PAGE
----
We can't drive in the Olympic lanes. That's what I've gathered from the cop's angry gestures after being yelled at for five minutes in Russian. He's taken my passport, driver's license, journalist accreditation, and car registration. It's the passport that I'm really worried about. I can imagine it disappearing into his pocket very easily.
An SUV pulls up and a plain-clothes cop steps out. Leather jacket and jeans, black boots. Plain-clothes cops always make me extra uncomfortable, like they're not quite within the law. He joins the other cop at our window, does some more yelling, then motions for me to get out of the car, leaving photographer Chris Wellhausen inside.
We walk across the street and he places my passport on the hood of his car, where I keep a close eye on it. They try to interrogate me. I still have no idea what they're saying. When they get frustrated and stop talking I reach for my passport and am met with a stern, "Nyet! Nyet!"
Plain-clothes takes a picture of me and all my documents, drives off.
The cop who pulled us over dials a number on his phone and passes it to me. There is a translator on the other end. I'm supposed to pay a 5,000 ruble fine, cash. I can pay it right now.
Cash. I'm sure that will go straight on the record books. I try to work out how much 5,000 rubles are in US dollars. Somewhere around 150 bucks I guess but I tell him no. No fine. We didn't know we were in the wrong lane. I pass the phone back.
Seriously though, we have been driving in that lane from Sochi to the main media center at Rosa Khutor for six days, passing through the first security gate and parking wherever we wanted. Yeah, security is real tight.
Now the cop is on the phone again with the translator, nodding, saying something that doesn't sound friendly. He hands me the phone again. "He's says you the pay fine," the translator says. "Pay now."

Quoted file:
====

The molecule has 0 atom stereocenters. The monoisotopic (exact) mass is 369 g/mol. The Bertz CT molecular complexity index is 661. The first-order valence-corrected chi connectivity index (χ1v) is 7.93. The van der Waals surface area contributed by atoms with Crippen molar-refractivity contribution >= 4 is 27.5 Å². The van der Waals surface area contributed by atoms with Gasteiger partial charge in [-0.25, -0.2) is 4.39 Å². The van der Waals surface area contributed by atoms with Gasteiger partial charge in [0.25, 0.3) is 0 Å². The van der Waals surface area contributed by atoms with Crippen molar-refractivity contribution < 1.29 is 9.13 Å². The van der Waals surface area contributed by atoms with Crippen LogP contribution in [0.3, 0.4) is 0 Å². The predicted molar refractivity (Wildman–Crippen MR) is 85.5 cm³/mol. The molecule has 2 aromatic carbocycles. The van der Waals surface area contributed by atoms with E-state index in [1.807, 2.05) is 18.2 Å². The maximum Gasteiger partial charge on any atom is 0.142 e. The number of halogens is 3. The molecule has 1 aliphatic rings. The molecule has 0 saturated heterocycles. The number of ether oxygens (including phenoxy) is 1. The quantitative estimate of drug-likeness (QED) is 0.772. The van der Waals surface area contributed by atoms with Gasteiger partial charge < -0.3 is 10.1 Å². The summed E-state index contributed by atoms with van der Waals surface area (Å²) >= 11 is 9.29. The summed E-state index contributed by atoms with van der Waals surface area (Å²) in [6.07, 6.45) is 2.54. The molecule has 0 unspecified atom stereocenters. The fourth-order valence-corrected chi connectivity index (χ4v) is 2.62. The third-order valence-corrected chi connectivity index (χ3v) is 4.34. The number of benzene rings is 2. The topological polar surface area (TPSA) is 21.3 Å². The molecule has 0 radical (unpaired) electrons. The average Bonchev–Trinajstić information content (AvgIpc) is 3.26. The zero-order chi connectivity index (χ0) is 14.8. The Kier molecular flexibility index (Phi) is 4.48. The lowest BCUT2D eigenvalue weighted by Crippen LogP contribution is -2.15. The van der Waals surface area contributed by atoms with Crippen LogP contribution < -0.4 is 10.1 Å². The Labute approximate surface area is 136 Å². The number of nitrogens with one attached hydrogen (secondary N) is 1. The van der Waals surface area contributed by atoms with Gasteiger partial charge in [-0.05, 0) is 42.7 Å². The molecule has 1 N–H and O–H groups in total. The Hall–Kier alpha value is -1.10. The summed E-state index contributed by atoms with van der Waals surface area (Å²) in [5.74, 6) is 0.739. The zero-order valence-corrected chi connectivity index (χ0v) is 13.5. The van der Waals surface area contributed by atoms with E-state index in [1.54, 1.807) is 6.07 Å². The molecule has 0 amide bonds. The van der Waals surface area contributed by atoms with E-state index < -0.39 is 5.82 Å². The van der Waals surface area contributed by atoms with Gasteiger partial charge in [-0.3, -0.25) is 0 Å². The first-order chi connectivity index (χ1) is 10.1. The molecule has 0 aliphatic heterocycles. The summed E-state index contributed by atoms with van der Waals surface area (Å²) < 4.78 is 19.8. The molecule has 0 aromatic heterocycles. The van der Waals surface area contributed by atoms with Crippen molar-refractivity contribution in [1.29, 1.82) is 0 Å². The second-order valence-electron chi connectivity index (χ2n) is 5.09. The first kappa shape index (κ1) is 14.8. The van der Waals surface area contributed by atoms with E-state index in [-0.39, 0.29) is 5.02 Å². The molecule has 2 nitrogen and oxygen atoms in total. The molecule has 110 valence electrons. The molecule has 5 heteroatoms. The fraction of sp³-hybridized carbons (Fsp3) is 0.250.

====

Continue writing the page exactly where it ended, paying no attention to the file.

I say no. Tell him no fine. I pass the phone back. Then plain-clothes comes returns, talks to the cop that flagged us to stop. "Camera," plain-clothes says and points to Chris in the car. We walk across the highway to Chris and they seem to forget about the fine for a moment as they ask him to cycle through his pictures. There are photos of them pulling us over. "No," plain-clothes says. "Delete this. Delete."
Chris deletes the shots, but he's smart. He had already taken a bunch of photos on another memory card and swapped it out. Those are the ones you're looking at now.
Plain-clothes asks to see our business cards. We hand them over and he studies them. I want to show him that we're just kindly snowboard journalists trying to do our jobs so I pull up our website on my phone. The main homepage image has Jamie Anderson with her in a victory salute after wining slopestyle gold. Snowboarding, I say pointing at the screen. We cover snowboarding.
Some chatter between the cops then. "Snowboard?," plain clothes asks. Some more chatter and then something clicks. He smiles. "Snowboarder are our friend."
I smile back now feeling that something good has just happened. "Yeah, snowboarders are your friends."
Big grins for everyone now. "Okay, you go. You go now."
Why exactly snowboarders are their friends, I don't know. Maybe it's because once slopestyle practice started, Shaun White dropped out, and people started complaining about the course it took some of the focus off the other #sochiproblems. I get my passport back and we decipher that we're supposed to backtrack and get on another road. It's not as direct as the one we've been on but it will get us to the main media center still.
As we drive, I find that I prefer our new route. We see bow-legged grandmas wrapped in shawls shuffling down the street. There are schools and grocery stores and steely looking men standing around smoking. Russians have a saying that a smiling man is a stupid man. There are stray dogs, of course.
Every experience from the Games so far has been choreographed, so completely controlled that I haven't felt like I've seen the real Russia. When your day consists of going from the hotel to the media center to the course venue and back again you might as well be in any mountain setting. Passing through the towns I get a sense of permanence outside of the temporary chaos of the Games. We're given a glimpse at the life that existed for generations before the Games started and the one that will remain long after the closing ceremonies, when the eyes of the world have moved on.
Sochi Olympic blog 1: Learning the rules of the road at Sochi
All Photos: Chris Wellhausen